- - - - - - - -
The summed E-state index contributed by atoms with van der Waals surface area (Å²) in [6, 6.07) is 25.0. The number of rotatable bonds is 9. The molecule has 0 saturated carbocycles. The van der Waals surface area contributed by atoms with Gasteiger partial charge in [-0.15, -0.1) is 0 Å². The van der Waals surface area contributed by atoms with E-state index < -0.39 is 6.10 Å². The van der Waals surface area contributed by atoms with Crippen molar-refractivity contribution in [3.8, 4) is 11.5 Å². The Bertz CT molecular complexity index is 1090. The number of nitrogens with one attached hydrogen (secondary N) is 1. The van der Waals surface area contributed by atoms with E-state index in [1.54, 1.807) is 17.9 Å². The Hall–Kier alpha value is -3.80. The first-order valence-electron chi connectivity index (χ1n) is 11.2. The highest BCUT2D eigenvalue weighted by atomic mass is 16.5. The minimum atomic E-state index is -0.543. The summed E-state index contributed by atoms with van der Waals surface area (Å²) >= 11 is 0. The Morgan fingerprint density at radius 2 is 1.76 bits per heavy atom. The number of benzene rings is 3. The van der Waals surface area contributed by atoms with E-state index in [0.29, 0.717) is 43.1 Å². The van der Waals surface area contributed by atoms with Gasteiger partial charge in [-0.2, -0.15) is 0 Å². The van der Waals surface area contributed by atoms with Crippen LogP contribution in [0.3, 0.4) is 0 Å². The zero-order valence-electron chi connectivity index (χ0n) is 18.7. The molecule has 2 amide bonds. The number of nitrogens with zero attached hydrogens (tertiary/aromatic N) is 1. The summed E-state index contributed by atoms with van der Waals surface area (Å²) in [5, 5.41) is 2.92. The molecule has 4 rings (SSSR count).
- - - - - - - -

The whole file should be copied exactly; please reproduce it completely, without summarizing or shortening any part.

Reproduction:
The summed E-state index contributed by atoms with van der Waals surface area (Å²) in [6, 6.07) is 25.0. The number of rotatable bonds is 9. The molecule has 0 saturated carbocycles. The van der Waals surface area contributed by atoms with Gasteiger partial charge in [-0.15, -0.1) is 0 Å². The van der Waals surface area contributed by atoms with E-state index < -0.39 is 6.10 Å². The van der Waals surface area contributed by atoms with Crippen molar-refractivity contribution in [3.8, 4) is 11.5 Å². The Bertz CT molecular complexity index is 1090. The number of nitrogens with one attached hydrogen (secondary N) is 1. The van der Waals surface area contributed by atoms with E-state index in [1.54, 1.807) is 17.9 Å². The Hall–Kier alpha value is -3.80. The first-order valence-electron chi connectivity index (χ1n) is 11.2. The highest BCUT2D eigenvalue weighted by atomic mass is 16.5. The minimum atomic E-state index is -0.543. The summed E-state index contributed by atoms with van der Waals surface area (Å²) >= 11 is 0. The Morgan fingerprint density at radius 2 is 1.76 bits per heavy atom. The number of benzene rings is 3. The van der Waals surface area contributed by atoms with E-state index in [0.29, 0.717) is 43.1 Å². The van der Waals surface area contributed by atoms with Gasteiger partial charge in [-0.2, -0.15) is 0 Å². The van der Waals surface area contributed by atoms with Crippen LogP contribution in [0.3, 0.4) is 0 Å². The zero-order valence-electron chi connectivity index (χ0n) is 18.7. The molecule has 2 amide bonds. The number of nitrogens with zero attached hydrogens (tertiary/aromatic N) is 1. The summed E-state index contributed by atoms with van der Waals surface area (Å²) in [5, 5.41) is 2.92. The molecule has 4 rings (SSSR count).